Last September I wrote a blog post about several headstones belonging to Welsh emigrants which had been uncovered in Grand Forks, British Columbia. After the article was posted I was sent this photo from the Boundary Museum because they believed he had a Welsh connection:
W Yolen Williams, manager of the Phoenix Mine, circa 1900
I was amazed at the beauty and depth of detail in such an old photograph and immediately asked for more information about the man, only to be told that very little was known.
If ever there was a challenge issued this was it and I gladly gathered up the gauntlet and went in search of extra details regarding the mysterious William Yolen Williams.
The 1901 census for Canada quickly revealed that he was indeed born in north Wales around 1854. Rather confusingly they listed his race as "Welsh" but his nationality as "American".
The next obvious place to look was the 1861 census for Wales, but this turned out to be a disaster with over 820 men called William Williams born two years either side of 1854.
But by revisiting the way in which his name was spelled I found an entry in the 1920 census for America on Ancestry.co.uk. This showed him as William Yolem Williams born around 1855. He was single and living alone in Spokane near Washington. It confirmed that both his parents were Welsh speakers and that he had emigrated in 1871 and naturalised in 1889, becoming an American subject.
This breakthrough led to the discovery that he was born in Caernarvonshire and incredibly had started work in the local slate quarry aged just 10, before setting sail for New York in April 1871 at the age of 17 with $50 in his pocket.
In the same way that many men from north Wales walked to Liverpool seeking fresh work opportunities, young Yolen walked the 125 miles from Colorado to Leaderville in three days to start work in the local mine. Other destinations included New Mexico and Seattle. I only hope he caught the train!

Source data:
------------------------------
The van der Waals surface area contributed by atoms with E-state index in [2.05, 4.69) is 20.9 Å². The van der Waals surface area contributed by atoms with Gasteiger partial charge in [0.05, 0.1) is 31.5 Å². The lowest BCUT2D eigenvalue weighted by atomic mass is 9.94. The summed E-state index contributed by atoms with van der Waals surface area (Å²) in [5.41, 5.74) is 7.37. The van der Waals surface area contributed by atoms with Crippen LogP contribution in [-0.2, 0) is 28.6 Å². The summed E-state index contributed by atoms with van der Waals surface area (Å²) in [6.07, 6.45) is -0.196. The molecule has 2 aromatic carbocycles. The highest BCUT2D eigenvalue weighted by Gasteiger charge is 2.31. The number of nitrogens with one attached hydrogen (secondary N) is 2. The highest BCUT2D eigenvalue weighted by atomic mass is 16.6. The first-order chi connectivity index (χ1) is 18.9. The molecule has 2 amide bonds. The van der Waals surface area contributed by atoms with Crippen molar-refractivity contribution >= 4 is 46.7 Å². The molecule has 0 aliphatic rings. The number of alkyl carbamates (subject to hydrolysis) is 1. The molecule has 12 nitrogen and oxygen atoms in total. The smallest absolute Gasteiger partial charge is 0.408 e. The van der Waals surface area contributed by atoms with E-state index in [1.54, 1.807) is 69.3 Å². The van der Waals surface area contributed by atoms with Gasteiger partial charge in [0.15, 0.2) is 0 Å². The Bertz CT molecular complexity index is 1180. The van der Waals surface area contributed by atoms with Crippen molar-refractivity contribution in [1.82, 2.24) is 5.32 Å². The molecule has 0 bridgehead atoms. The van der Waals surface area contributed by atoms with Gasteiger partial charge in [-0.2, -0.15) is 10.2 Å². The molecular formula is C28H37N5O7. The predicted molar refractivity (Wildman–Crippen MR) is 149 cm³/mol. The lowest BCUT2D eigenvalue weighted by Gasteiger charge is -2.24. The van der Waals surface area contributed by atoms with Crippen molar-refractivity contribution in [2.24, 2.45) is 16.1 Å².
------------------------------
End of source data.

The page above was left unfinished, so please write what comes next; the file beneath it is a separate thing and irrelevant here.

According to a report published on 2 July 1904 in the local newspaper The Phoenix Pioneer, by the time Yolen resigned from his post of six years he was very well respected. More than 400 of his employees were seen "hurrying in their digging clothes to be present" at the surprise presentation of a diamond ring.
It seems entirely plausible that a man of such standing among such a vast and quickly growing mining industry would have sent word to friends and family at home in north Wales telling them to come out to North America and start a new life.
Was this your ancestor, I wonder. Have you lost a young man, probably between the 1871 and 1881 census returns? If so, then I would like to guess that they might be found on a census in North America.
In 1930 there is another younger Yolan Williams aged 10, born in Spokane living with his parents John and Ella, who were born in north Wales. Could this be his nephew? According to the passenger lists for 1923 they were living at Bryn Siriol, Wainfaur in Caernarvonshire.
There is no sign of the older Yolen in 1930 and it seems a little strange for a man of such substance in the mining community that I can find no entry for his death; just a small newspaper report dated 22 December 1935 which refers to "the late Mr W Yolen Williams".
While I am content that I have uncovered some of the bare facts of William Yolen Williams' life there is much more to learn. It would be satisfy me if I could just locate him on the 1861 census, living somewhere in north Wales as a young man with his family.